Hot damn! This is how to open a bag of charcoal briquettes

Originally published at: Hot damn! This is how to open a bag of charcoal briquettes | Boing Boing

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I thought you just toss the whole thing in the pit, light the paper and all. Crazy, I know.

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This doesn’t apply to all brands of charcoal.

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Some bags are more cooperative than others

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Successfully pulling this off is very satisfying.

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Lol, at the idea of reading instructions to open a bag.

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stop trying to steal my tearing joy.

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I’m going to the supermarket to try this out there right now.

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same way i open my cat’s food bag, i always assumed it was self explanatory…

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That’s called a “chain stitch”, because it is a series of looped stitches form a chain-like pattern. Pull the right thread from the right direction and the whole thing comes apart wonderfully. I know this stitch well from my days as a tailor for a fancy denim shop in SF.

Chain stitches are sometimes used along the inseam of jeans, but can always be found on the cuffs of classic jeans and high end modern jeans. Leaving a single stitch row on the outside of the bottom hem, and thick chain stitch on the inner side. I’m not one hundred percent sure why this is the stitch of choice for this hem. Some tailors told me it was to make hemming easier, ie you can easily pull the thread and undo the hem without much work or damage to the clothes. Not sure I buy that though.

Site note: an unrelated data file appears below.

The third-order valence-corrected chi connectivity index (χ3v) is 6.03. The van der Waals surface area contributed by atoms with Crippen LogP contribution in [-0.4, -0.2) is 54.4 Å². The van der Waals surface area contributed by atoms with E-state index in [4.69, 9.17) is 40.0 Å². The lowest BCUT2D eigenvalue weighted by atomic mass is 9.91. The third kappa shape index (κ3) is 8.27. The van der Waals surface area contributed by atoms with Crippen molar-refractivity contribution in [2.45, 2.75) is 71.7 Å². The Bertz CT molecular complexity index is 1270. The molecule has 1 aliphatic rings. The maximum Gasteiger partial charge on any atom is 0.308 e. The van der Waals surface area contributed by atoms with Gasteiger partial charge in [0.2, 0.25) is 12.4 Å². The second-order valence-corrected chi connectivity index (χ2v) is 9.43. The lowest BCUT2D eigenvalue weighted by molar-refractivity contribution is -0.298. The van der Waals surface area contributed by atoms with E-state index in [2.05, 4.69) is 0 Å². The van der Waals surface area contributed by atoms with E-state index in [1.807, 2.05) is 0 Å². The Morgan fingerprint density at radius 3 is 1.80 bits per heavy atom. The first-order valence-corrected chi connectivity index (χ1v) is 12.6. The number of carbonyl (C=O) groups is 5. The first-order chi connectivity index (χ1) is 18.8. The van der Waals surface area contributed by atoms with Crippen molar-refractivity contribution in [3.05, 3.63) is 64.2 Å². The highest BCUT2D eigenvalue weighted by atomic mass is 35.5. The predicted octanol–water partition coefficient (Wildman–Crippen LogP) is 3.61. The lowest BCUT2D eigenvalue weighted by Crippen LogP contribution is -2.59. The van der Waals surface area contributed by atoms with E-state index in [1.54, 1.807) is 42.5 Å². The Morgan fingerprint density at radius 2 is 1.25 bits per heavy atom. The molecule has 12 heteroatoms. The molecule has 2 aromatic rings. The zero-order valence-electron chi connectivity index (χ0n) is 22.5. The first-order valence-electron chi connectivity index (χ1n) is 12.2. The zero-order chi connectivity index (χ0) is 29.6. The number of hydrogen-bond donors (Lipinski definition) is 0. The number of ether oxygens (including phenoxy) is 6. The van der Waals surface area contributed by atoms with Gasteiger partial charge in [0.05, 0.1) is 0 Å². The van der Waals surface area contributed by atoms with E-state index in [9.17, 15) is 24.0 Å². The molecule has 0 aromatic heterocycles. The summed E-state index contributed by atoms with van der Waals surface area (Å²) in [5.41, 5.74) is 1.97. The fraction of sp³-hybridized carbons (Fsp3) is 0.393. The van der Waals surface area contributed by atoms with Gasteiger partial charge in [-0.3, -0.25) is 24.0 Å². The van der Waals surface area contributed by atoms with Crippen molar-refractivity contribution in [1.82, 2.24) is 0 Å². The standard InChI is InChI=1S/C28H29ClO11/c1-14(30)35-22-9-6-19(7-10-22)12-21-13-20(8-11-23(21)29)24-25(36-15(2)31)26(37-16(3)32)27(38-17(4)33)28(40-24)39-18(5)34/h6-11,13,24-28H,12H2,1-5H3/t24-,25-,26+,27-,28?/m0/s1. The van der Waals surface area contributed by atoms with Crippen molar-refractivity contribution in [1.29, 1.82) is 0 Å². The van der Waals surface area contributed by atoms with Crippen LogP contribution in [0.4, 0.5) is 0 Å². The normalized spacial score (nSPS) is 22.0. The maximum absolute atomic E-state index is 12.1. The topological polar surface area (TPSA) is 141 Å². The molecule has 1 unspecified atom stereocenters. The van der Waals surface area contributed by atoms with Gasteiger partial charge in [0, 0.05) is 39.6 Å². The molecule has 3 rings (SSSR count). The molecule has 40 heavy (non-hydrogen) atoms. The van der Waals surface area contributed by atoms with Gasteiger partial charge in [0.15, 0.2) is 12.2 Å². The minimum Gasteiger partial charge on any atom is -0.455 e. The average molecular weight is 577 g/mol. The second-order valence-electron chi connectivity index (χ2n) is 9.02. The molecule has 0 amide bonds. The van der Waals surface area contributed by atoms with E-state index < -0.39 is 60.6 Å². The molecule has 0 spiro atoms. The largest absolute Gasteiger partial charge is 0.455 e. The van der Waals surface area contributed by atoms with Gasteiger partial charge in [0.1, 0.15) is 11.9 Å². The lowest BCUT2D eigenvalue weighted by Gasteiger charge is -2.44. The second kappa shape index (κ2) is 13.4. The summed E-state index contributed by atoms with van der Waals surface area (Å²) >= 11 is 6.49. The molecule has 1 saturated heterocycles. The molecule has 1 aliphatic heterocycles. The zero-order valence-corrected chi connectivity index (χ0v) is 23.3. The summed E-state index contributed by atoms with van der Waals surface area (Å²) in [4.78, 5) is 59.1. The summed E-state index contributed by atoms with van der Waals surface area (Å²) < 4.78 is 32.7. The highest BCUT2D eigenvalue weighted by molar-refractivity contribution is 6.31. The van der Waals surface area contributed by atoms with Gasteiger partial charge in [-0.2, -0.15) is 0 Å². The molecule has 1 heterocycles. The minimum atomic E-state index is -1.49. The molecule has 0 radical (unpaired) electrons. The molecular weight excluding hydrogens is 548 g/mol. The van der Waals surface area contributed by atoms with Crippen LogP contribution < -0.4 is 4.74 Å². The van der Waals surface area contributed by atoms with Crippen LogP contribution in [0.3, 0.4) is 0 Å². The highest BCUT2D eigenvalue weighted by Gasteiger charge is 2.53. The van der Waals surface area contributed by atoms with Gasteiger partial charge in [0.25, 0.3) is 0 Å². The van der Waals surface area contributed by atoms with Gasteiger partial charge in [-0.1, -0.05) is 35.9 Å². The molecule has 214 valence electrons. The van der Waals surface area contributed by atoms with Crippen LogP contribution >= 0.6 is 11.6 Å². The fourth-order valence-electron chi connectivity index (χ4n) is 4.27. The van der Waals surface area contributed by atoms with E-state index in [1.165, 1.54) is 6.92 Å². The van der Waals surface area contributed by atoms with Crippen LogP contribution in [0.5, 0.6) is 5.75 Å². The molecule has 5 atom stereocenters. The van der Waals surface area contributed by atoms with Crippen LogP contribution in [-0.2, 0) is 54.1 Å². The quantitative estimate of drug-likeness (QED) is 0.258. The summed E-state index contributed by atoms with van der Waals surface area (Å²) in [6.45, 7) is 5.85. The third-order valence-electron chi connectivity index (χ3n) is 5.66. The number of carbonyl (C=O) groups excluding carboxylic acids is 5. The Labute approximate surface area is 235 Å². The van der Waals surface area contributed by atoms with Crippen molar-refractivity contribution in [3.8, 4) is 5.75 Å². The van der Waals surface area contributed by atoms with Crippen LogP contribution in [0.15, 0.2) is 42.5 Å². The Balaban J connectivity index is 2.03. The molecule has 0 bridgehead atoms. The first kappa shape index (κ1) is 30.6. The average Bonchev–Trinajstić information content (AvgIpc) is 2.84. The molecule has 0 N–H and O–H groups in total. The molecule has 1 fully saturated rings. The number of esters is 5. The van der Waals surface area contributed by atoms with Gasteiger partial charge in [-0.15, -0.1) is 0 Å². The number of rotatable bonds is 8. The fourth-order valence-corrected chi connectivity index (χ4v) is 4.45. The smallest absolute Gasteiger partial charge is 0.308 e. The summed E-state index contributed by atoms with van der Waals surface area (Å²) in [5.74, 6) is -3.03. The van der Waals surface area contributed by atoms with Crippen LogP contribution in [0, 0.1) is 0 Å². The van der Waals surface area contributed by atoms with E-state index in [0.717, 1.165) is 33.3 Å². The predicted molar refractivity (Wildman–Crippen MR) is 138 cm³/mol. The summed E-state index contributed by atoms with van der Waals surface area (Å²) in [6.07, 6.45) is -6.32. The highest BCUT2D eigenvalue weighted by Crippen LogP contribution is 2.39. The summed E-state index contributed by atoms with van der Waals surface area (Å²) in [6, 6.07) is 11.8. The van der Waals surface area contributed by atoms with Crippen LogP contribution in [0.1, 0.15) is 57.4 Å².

The most common answer is that this stitch causes a “roping” effect on the hem. A straight stitch will just yield a flat hem, but a chain stitch will pull on the denim and causes the traditional rippling on the hem.

As a tailor, who often made upcycled wallets out of denim scraps, I still get that warm feeling when I think about pulling that thread just right and the whole stitch comes out with ease. I guess it’s the crafting equivalent of ASMR.

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file this under “Things I didn’t know people needed explained…”

In other news, you can carefully remove the plastic tag from a bag of bread, and you will be left with a fully in tact and RESEALABLE (with the tag) bag to keep your bread in! No cutting or tearing needed!

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Occlupanid

https://www.horg.com/horg/

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You’re giving me some serious PTSD flashbacks to my days as a chef.

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A chain stitching machine does not use a bobbin, which is what allows the easy unstitching. This means it can be much more efficient if you don’t care about the permanence, because you can load and use huge spools of thread, instead of needing to reload bobbins every few pieces you sew, which is why it is useful in closing bags. A single-thread chain stitch is also used for embroidery and in sewing on shoe soles using a mckay stitcher, I think mostly because of the need to get into cramped spaces and the strength of the stitch more than efficiency per se. For hemming, I don’t think it is completely about the efficiency; but you need a special long-arm stitcher to do pant hems quickly, and a long skinny arm means your bobbin has to be small if you want a lockstitch. It might be a traditional holdover; now that nobody hems jeans anymore, it does not matter. I notice that my jeans look like they are using a 2-thread locking stitch, but they are not Levi’s.

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God damn. Now I have to go buy a bag of charcoal just to be sure that this is a troll.

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As a bonus you are left with a piece of Simpson’s Individual Emperors Stringette,. Million household uses…

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Same for bags of bird seed.

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schitts creek lol GIF by CBC

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I know this trick because I eat way too much rice. The big bags are sealed like this, and getting it right is super satisfying. Usually I mess it up though and end up with a knot I need to cut off.

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i use scissors; works every time!

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